The “daily scrum” is the heartbeat of scrum and is a “good habit”. Tamara Sulaiman, a Certified Scrum Trainer, in her blog post titled “Techniques for Improving Your Daily Scrum; when Your Daily Scrum isn’t Daily” says, “The daily scrum is one of the most valuable practices that any team can use.” The purpose of the daily scrum is to increase the team’s communication and focus by answering 3 questions, “What have I accomplished since the last meeting? What do I plan to do for the next meeting? What impediments are in my way? “ When teams don’t huddle daily, they risk losing the communication, focus and momentum of a team necessary to build the right product with the appropriate quality on time. Oftentimes, teams will have excuses for avoiding the daily scrum or stand up meetings. I’m sure you will be familiar with many of the excuses Tamara talks about. The daily scrum, however, makes teams more successful because it is the smallest, tightest feedback loop built into the Scrum framework. Think of it like brushing your teeth or exercising daily– it’s a good daily habit to make and will pay off in the long haul.

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25th
AUG

What’s the Point of Velocity?

Posted by admin under Agile and Scrum, Scrum Basics

Scrum teams know that velocity is a rough estimate for the amount of work that a team can accomplish in a given sprint. It is calculated by simply adding up all the completed story points. Since the point values are merely estimates of the perceived difficulty and time necessary to complete the backlog item, a team’s velocity is not especially useful in and of itself. Instead, it becomes a valuable metric over time as teams complete multiple sprints and have the opportunity to establish a consistent velocity. Once this occurs, the Product Owner can look to the team’s established velocity to determine how much work it can tackle in the next sprint.

Amr Elssamadisy has just posted on the topic of velocity and concludes his post with the following questions: “Should velocity be used a metric for productivity?  Should it be used for iteration planning?  What about longer term release planning?  Should it be used at all, or is it a wasteful practice?”

As always, I’m curious to hear how you’d answer those questions, so please share your thoughts in the comments section.

As you might guess, I’m of the mind that tracking velocity is a valuable process. However, the limits of its value must be understood, since it is derived from estimates (i.e. abstracted valuations) and not an absolute indication of progress or productivity. Thus, it can be helpful for sprint and release planning, but should be regarded as an estimate all the same.Perhaps the most valuable aspect of tracking velocity is the ability to observe how a team develops over time. That is, if a team consistently increases its velocity, it can be inferred that the team is learning to work together better and incrementally improving its performance.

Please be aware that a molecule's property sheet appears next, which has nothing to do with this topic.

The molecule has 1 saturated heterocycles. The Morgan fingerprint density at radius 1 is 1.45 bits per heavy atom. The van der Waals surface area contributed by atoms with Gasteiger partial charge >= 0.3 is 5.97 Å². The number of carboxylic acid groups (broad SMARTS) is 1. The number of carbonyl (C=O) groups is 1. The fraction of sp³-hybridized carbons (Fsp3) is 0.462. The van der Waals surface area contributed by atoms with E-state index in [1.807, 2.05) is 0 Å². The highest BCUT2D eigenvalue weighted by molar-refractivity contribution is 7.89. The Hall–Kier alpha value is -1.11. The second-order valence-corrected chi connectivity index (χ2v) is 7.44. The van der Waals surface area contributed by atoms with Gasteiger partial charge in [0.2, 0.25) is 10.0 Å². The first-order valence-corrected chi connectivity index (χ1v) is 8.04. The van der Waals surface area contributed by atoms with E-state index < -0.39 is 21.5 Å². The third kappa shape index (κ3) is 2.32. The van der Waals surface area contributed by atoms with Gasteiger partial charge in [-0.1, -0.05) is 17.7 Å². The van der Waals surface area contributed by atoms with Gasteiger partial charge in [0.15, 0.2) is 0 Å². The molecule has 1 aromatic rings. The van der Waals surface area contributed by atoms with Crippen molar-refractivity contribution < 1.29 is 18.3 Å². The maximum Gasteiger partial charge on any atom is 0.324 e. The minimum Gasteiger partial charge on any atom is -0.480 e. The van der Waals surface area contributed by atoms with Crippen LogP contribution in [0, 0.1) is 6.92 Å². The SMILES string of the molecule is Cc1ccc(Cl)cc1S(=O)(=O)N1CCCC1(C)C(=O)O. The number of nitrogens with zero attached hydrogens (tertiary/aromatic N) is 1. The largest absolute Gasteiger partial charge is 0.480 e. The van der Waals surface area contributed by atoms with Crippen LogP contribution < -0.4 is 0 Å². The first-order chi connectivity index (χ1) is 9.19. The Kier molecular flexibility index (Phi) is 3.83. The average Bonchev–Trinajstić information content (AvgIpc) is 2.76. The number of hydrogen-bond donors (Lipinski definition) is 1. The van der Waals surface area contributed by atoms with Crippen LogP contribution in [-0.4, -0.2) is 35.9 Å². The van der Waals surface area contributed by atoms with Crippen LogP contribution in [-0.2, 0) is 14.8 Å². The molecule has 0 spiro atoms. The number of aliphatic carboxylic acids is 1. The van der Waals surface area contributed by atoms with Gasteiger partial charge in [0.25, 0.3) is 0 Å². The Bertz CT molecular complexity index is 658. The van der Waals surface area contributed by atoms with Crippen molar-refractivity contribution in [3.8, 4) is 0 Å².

To see an example of a team computing velocity, pay attention about halfway through this example Sprint Review Meeting.

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9th
SEP

Scrum Product Owner

Posted by admin under Scrum Basics

There are three roles in the Scrum method of agile software development: the Product Owner, the ScrumMaster, and the team.

In Scrum, the Product Owner is the one person responsible for a project’s success. The Product Owner leads the development effort by conveying his or her vision to the team, outlining work in the Product Backlog, and prioritizing it based on business value. Of course, he or she must also consider the stakeholders and the team. As such, the Product Owner must be available to the team to answer questions and deliver direction.

This combination of authority and availability to the development team makes it hard for the Scrum Product Owner not to micro-manage. Scrum values self-organization and, as a result, the Product Owner must respect the team’s ability to create its own plan of action. This means that a Product Owner is forbidden to give the team more work in the middle of the sprint. Even if requirements change or a rival organization unveils a new product that renders the team’s work all for naught, the Scrum Product Owner is discouraged from altering the sprint until the next sprint planning meeting. However, the Product Owner may cancel a Sprint when necessary. One Product Owner I know cancels Sprints once or twice per year tops.

It is the Product Owner’s responsibility to consider which activities will produce the most business value. This means making tough decisions—that the team might not appreciate—during sprint planning. However, the Product Owner is the one person who must face the music if the project crashes and burns. Therefore, he or she must aggressively determine which features of a product are most important, when they are developed, etc. Just as the development team must produce the negotiated work for the Product Owner, the Product Owner must deliver the product to the customer.

The responsibilities of the Product Owner are also described about halfway through this video module:
Introduction To Scrum video

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5th
SEP

The Scrum Backlog

Posted by admin under Scrum Basics

In Scrum, the product backlog is the single most important artifact. The product backlog is, in essence, an incredibly detailed analysis document, which outlines every requirement for a system, project, or product. In simpler terms, it could be described as a comprehensive to-do list, expressed in priority order based on the business value each piece of work will generate. Philosophically, the scrum backlog is the engine of the business; it breaks the big-picture story down into manageable increments of work called Product Backlog Items (PBIs).

When the sprint planning meeting occurs, the Scrum team converses with the Product Owner to determine what work they will tackle in the impending iteration. At this time, the Product Owner imports PBIs from the into the sprint backlog.

Now, you may be wondering what a backlog looks like. The answer to that rests on whether a Scrum team uses manual agile or an agile tool to track progress. With manual agile, a team would create a physical manifestation of the backlog, using a dry erase board, Post It notes, or a taskboard. This is ideal for teams that work in closely proximity, whether the same office or room. In this setting, every team member has easy access to the product backlog, the sprint backlog, and the status of its stories; they can simply get up from their desks and walk over to them.